jigar lohuu ko tarse hai mai;N sach kahtaa huu;N dil-;xastah
daliil us kii numaayaa;N hai mirii aa;Nkhe;N hai;N ;xuu;N-bastah

1) the liver longs for blood; I tell the truth, heart-wounded
2) the proof of it is evident/conspicuous: my eyes are blood-closed



;xastah : 'Wounded, hurt; broken; infirm; sick, sorrowful'. (Platts p.490)


numaayaa;N : 'Appearing; apparent, evident; conspicuous, prominent'. (Platts p.1153)


bastah : 'Bound, shut, closed, fastened, folded up; frozen, congealed'. (Platts p.155)

S. R. Faruqi:

The opening-verse is by way of introduction, but it's not devoid of pleasure. The first point is that in both lines there's the care taken with the 'setting' [tar.sii((]-- that where a metrical foot ends, there a word ends. In Ghalib and Iqbal, this quality is frequently found.

A second point is that to call the eyes an evident 'proof' is fine, because the eyes (and especially red eyes) are after all the most conspicuous part of the face-- or rather, of the body.

A third point is that the way blood-closed eyes are a proof that there's no blood in the liver, in the same way the presence of the liver is a proof that the eyes will be blood-closed, because the blood of the liver is drawn along and always comes into the eyes. Between 'eyes' and 'evident' there's also the relationship of a zila.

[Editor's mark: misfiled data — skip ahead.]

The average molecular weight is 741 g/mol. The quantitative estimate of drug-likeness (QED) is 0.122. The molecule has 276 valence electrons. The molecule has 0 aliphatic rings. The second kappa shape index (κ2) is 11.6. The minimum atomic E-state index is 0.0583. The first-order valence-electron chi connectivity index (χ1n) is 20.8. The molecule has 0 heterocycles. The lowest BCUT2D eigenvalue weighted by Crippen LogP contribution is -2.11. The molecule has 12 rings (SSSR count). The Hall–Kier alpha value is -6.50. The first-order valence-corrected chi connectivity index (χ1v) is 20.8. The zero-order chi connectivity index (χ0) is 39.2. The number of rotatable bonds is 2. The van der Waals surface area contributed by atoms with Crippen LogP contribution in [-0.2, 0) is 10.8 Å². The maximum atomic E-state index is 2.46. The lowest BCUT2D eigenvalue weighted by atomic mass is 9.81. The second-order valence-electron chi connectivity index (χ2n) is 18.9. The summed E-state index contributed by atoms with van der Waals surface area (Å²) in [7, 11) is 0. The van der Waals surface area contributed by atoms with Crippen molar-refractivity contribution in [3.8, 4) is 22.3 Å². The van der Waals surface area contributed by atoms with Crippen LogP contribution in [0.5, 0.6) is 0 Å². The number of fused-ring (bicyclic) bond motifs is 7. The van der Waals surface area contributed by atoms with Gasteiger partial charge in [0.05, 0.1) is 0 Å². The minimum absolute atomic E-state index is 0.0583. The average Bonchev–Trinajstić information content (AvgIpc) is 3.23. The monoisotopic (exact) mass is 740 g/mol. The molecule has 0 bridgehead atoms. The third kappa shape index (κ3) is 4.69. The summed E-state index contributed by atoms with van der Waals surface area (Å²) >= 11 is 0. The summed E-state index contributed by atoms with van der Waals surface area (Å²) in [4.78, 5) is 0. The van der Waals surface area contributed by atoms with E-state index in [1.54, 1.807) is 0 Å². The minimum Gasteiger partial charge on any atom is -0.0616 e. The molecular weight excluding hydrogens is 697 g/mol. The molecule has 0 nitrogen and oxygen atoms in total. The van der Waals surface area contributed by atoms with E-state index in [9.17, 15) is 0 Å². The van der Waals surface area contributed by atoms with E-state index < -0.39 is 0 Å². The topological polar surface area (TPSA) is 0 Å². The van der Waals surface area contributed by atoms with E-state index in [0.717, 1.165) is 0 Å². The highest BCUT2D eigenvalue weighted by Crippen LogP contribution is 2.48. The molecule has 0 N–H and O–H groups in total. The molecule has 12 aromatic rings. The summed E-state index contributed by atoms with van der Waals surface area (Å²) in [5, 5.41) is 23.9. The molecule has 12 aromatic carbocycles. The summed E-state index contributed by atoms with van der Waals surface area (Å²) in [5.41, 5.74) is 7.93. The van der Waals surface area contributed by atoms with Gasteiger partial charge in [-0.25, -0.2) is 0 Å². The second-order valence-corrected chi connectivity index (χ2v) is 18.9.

Qa'im has versified the theme of blood congealing in the eyes much better than Mir has:

vuh ma;hv huu;N kih mi;saal-e ;habaab-e aa))iinah
jigar se ashk nikal tham rahaa hai aa;Nkho;N me;N

[I am so absorbed that, like a bubble in a mirror
having emerged from the liver, tears are halting in the eyes]



Why does the liver, the blood-making organ (in the ghazal world), 'long for' more blood? Because the speaker has been using up his blood so quickly: he has had it flowing out from a wound in his heart, and also from his eyes as he sheds tears of blood. The proof of the liver's need for more blood is that now the speaker's tears of blood have 'congealed' in his eyes-- a sign that the flow of fresh blood has slowed or stopped.

It's also an enjoyable touch that the proof of this situation is 'evident, conspicuous', so that anybody can see it-- except the speaker himself, whose eyes have been sealed shut by the clotted blood.

Qa'im's verse assumes a glass mirror; older hand-blown glassmaking methods tended to produce wavy or bubbly effects.